Before we can quit dieting, we need to be clear on what a diet is.
When we talk about diets or say “diets don’t work,” we are using “diet” to mean:
A prescribed system of eating, relying on outside rules that govern what can be eaten, when it can be eaten, or how much can be eaten.
A synonym for “dieting” for our purposes is “restricting.” When you restrict certain foods or how much you eat, that’s a form of dieting. Many diets are for the purpose of weight loss, but diets can also be undertaken for a variety of health reasons.
When we say “artificial restriction,” we mean not eating something based on an outside rule, rather than from wisdom coming from inside yourself. That is, if you don’t like the taste of bread or the way it makes you feel, that’s a personal decision coming from inside yourself. If you don’t eat bread, or feel bad about it when you do, because you’ve “heard” or “read” that it’s bad for you, that’s coming from an outside influence.
Here are some other common dieting rules:
- A diet can be very detailed (such as specific recipes or food combinations you are directed to have each day).
- Or it can be very broad, as in a list of foods you aren’t “allowed” to eat.
- It can limit or disallow a specific food (white potato), food ingredients (sugar or wheat), or whole food groups (such as all carbs).
- It can limit amounts, serving sizes, number of times a food is allowed, or dictate specific calorie limits, points, or “exchanges.”
- It can specify when to eat or not eat.
- It can be strict or flexible. You can follow it strictly, or fluidly, which allows for “cheat days” on weekends, special occasions, difficult times, or whenever you feel justified.
Because of the rules and restrictions, dieting encompasses a system of morality regarding what is good (allowed) vs. bad (not allowed or limited). And, of course, we naturally want what is limited, and we feel guilt or even shame when we rebel and break the rules.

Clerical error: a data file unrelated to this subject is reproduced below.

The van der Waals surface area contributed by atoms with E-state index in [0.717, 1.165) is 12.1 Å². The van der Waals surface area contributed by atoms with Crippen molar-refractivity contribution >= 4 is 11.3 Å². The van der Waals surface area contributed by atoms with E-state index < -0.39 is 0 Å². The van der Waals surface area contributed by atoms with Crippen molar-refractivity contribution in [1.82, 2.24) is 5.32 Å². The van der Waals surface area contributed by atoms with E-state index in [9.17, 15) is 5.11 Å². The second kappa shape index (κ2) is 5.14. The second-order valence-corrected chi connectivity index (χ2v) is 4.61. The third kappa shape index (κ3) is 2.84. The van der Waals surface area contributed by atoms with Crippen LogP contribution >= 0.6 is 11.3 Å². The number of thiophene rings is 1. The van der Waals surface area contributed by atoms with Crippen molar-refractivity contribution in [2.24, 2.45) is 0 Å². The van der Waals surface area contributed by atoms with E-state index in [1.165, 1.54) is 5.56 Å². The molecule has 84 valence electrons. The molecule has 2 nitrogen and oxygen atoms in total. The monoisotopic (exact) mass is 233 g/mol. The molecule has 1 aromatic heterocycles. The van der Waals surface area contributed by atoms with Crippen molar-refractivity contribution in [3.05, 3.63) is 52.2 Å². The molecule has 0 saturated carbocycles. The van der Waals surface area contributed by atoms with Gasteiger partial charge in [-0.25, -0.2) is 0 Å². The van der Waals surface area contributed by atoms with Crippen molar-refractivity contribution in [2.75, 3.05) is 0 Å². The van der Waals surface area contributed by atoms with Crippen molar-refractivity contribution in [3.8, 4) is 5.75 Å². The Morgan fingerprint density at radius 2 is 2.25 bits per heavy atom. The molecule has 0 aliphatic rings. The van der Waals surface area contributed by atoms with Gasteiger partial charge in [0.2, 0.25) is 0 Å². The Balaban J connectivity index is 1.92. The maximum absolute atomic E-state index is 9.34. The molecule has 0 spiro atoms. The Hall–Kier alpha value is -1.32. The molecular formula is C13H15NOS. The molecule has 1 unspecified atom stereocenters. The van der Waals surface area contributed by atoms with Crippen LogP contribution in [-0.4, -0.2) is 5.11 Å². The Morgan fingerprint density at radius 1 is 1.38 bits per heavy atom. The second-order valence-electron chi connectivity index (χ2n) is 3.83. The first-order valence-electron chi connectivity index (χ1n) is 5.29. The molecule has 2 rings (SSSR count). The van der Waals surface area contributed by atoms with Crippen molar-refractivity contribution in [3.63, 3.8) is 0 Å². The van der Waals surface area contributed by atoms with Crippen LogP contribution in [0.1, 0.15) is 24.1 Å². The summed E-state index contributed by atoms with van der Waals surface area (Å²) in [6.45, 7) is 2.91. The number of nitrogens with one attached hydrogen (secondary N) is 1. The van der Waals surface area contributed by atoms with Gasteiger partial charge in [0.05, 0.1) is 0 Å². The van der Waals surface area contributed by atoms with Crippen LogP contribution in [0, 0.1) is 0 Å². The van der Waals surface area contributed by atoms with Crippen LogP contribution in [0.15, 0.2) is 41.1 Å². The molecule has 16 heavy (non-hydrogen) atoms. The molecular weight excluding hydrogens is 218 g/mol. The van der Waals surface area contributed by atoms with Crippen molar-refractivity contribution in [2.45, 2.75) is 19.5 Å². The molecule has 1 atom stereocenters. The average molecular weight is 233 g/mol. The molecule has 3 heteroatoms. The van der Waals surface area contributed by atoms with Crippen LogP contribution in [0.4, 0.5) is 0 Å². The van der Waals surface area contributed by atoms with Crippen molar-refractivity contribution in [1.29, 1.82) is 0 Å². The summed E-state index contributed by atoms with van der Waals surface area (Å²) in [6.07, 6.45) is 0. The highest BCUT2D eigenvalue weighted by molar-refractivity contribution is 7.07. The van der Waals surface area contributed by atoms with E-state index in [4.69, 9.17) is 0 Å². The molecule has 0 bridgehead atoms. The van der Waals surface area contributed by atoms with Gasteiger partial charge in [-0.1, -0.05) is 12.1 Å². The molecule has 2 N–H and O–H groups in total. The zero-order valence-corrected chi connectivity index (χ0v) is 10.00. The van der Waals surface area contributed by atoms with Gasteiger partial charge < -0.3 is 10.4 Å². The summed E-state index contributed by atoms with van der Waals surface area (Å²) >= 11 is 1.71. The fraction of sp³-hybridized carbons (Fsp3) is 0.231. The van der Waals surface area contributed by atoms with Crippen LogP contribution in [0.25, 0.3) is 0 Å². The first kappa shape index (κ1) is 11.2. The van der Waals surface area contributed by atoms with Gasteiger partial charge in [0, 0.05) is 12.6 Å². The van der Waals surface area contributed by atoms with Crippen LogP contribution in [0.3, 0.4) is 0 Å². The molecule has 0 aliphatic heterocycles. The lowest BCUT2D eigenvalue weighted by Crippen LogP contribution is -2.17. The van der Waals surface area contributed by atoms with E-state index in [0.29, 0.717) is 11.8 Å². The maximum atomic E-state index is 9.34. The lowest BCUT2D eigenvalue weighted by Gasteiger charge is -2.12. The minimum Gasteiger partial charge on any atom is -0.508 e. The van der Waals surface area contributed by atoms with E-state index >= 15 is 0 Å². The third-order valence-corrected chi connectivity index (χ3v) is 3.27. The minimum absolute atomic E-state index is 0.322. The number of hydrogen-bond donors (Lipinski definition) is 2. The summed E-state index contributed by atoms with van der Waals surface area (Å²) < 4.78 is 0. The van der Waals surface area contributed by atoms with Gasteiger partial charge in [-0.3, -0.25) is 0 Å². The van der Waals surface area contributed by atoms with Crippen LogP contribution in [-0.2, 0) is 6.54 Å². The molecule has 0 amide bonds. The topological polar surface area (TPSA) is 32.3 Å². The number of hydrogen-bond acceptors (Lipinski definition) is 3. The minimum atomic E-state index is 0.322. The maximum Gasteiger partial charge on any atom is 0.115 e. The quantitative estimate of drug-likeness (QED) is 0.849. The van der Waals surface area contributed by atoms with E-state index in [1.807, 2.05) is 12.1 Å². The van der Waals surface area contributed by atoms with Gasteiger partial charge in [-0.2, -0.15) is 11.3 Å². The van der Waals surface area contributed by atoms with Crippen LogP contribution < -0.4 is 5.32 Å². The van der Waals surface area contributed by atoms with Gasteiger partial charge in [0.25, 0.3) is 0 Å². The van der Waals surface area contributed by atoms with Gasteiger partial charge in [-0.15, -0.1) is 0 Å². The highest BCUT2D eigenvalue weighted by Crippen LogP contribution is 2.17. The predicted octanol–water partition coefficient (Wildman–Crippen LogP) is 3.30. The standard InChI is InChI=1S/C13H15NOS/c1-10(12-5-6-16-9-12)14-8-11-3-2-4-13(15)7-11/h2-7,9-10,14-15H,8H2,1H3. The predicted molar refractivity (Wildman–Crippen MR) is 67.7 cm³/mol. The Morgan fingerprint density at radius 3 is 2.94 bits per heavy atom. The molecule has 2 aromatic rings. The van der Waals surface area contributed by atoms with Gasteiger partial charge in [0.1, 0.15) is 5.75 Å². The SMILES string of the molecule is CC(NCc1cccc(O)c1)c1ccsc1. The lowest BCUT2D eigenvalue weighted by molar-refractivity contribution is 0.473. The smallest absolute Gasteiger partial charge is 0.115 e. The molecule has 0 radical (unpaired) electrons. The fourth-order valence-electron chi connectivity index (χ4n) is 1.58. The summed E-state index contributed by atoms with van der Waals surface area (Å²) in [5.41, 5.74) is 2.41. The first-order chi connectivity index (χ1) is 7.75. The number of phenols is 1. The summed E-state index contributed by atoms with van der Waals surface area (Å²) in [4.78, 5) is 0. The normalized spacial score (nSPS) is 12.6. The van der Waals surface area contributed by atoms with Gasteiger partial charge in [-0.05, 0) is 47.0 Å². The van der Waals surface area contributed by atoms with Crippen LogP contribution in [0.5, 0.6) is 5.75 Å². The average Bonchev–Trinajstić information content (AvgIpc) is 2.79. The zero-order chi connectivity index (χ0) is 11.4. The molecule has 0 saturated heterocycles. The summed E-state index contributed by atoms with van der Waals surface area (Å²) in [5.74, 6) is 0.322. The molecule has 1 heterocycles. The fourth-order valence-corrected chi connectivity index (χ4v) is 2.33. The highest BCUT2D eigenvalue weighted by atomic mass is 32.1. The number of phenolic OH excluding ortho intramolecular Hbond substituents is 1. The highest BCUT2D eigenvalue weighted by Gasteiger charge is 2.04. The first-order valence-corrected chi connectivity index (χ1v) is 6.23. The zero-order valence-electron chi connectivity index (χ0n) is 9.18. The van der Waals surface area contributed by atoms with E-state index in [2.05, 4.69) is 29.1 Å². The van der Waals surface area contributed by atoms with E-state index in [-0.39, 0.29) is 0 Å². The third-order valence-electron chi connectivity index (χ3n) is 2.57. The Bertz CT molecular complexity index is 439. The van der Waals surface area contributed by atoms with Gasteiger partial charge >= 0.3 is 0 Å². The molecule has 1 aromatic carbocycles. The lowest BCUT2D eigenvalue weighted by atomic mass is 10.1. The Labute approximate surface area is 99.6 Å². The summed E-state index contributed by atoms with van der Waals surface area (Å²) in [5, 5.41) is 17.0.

Here’s where it gets sneaky: A diet’s rules can be explicit—written in an article or a book, or just in your mind.
Or they can be implicit—that is, you’ve internalized the rules to the point that you may not realize you’re dieting or restricting. If you tell yourself that you can’t have something for any external reason, then you’re following an internalized diet.
If you censor what you eat based on whether it’s good or bad, you’re following an internalized diet. If you are counting the calories in your food throughout the day, you’re following an internalized diet. If you often find yourself hungry, even starving, and don’t feel entitled to eat, you’re following an internalized diet.
If you think a binge is not being able to stop at one cookie (especially when you’re hungry) or occasionally having a second serving, that’s dieting. If you feel guilty about “cheating,” this is a clear sign, as is feeling guilt or shame about having an appetite, not being on a diet, or eating in general. If you equate “healthy” eating with yukky tasting food, you’re also following an internalized diet.
Our society amplifies the dieting message to the point where we assume that any outsider—whether they’re a doctor, a self-appointed expert, or someone on the train knows what’s best for us. In the past, we all “knew” fat was bad. Now we “know” carbs are bad, and we “know” gluten and sugar are evil. You may “know” that you should always choose foods based on their nutrient content. You may “know” that being fat is bad and “know” that fat in your diet causes fat on your body. And you just accept all of these things as the truth without further thought (even though these statements are all now known to be untrue).
You may be suffering from a “high-fact” diet. That is, you may know the calorie counts for every imaginable food. Or you may know how many carbs, fat grams, or “points” are in everything. Or how many calories each form of movement burns.
In summary, if you’re following any external or internalized rules or guidance about what, how, when, or even why to eat, without the input of your internal wisdom, you’re dieting. However chronic dieting is practiced, it’s holding you back from living your best life.
Dieting actually results in weight gain, not weight loss. It creates and drives emotional eating. It disconnects us from our appetite signals. And it leads to less health in the long run.
We are here to explore what to do instead.
If you are new to this concept, you will find a Start Here guide in the navigation bar.